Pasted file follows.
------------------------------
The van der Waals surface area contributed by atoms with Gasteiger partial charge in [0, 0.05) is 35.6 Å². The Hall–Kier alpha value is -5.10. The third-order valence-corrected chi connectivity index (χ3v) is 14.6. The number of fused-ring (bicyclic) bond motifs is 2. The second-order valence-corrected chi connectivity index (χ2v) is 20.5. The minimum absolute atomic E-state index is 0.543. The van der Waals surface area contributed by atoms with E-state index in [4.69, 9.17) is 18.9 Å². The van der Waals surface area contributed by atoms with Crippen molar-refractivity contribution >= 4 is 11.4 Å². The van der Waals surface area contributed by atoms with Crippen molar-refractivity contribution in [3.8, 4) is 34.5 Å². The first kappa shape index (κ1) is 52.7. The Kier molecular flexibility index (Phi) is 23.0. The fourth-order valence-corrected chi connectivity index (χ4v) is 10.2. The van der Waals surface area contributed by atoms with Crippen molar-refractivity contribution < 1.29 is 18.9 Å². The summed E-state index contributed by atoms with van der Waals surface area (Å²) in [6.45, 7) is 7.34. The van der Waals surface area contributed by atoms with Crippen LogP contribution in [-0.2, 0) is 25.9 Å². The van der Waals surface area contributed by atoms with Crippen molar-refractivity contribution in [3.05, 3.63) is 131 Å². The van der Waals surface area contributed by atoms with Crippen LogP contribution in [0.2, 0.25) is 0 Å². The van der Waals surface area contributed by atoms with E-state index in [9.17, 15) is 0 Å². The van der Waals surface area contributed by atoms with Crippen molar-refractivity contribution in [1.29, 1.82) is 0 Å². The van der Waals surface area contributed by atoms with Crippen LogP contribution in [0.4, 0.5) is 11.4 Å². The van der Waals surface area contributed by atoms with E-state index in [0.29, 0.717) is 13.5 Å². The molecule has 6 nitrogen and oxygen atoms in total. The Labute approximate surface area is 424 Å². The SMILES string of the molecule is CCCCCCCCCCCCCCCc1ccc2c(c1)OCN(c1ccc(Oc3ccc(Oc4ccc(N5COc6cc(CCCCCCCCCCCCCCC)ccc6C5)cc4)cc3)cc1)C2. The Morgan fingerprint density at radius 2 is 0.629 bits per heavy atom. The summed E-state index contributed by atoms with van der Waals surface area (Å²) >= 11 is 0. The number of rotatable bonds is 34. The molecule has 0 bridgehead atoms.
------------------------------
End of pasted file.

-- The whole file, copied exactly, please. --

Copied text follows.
The van der Waals surface area contributed by atoms with Gasteiger partial charge in [0, 0.05) is 35.6 Å². The Hall–Kier alpha value is -5.10. The third-order valence-corrected chi connectivity index (χ3v) is 14.6. The number of fused-ring (bicyclic) bond motifs is 2. The second-order valence-corrected chi connectivity index (χ2v) is 20.5. The minimum absolute atomic E-state index is 0.543. The van der Waals surface area contributed by atoms with E-state index in [4.69, 9.17) is 18.9 Å². The van der Waals surface area contributed by atoms with Crippen molar-refractivity contribution >= 4 is 11.4 Å². The van der Waals surface area contributed by atoms with Crippen molar-refractivity contribution in [3.8, 4) is 34.5 Å². The first kappa shape index (κ1) is 52.7. The Kier molecular flexibility index (Phi) is 23.0. The fourth-order valence-corrected chi connectivity index (χ4v) is 10.2. The van der Waals surface area contributed by atoms with Crippen molar-refractivity contribution < 1.29 is 18.9 Å². The summed E-state index contributed by atoms with van der Waals surface area (Å²) in [6.45, 7) is 7.34. The van der Waals surface area contributed by atoms with Crippen LogP contribution in [-0.2, 0) is 25.9 Å². The van der Waals surface area contributed by atoms with Crippen molar-refractivity contribution in [3.05, 3.63) is 131 Å². The van der Waals surface area contributed by atoms with Crippen LogP contribution in [0.2, 0.25) is 0 Å². The van der Waals surface area contributed by atoms with E-state index in [9.17, 15) is 0 Å². The van der Waals surface area contributed by atoms with Crippen molar-refractivity contribution in [1.29, 1.82) is 0 Å². The van der Waals surface area contributed by atoms with Crippen LogP contribution in [0.4, 0.5) is 11.4 Å². The van der Waals surface area contributed by atoms with E-state index in [0.29, 0.717) is 13.5 Å². The molecule has 6 nitrogen and oxygen atoms in total. The Labute approximate surface area is 424 Å². The SMILES string of the molecule is CCCCCCCCCCCCCCCc1ccc2c(c1)OCN(c1ccc(Oc3ccc(Oc4ccc(N5COc6cc(CCCCCCCCCCCCCCC)ccc6C5)cc4)cc3)cc1)C2. The Morgan fingerprint density at radius 2 is 0.629 bits per heavy atom. The summed E-state index contributed by atoms with van der Waals surface area (Å²) >= 11 is 0. The number of rotatable bonds is 34. The molecule has 0 bridgehead atoms.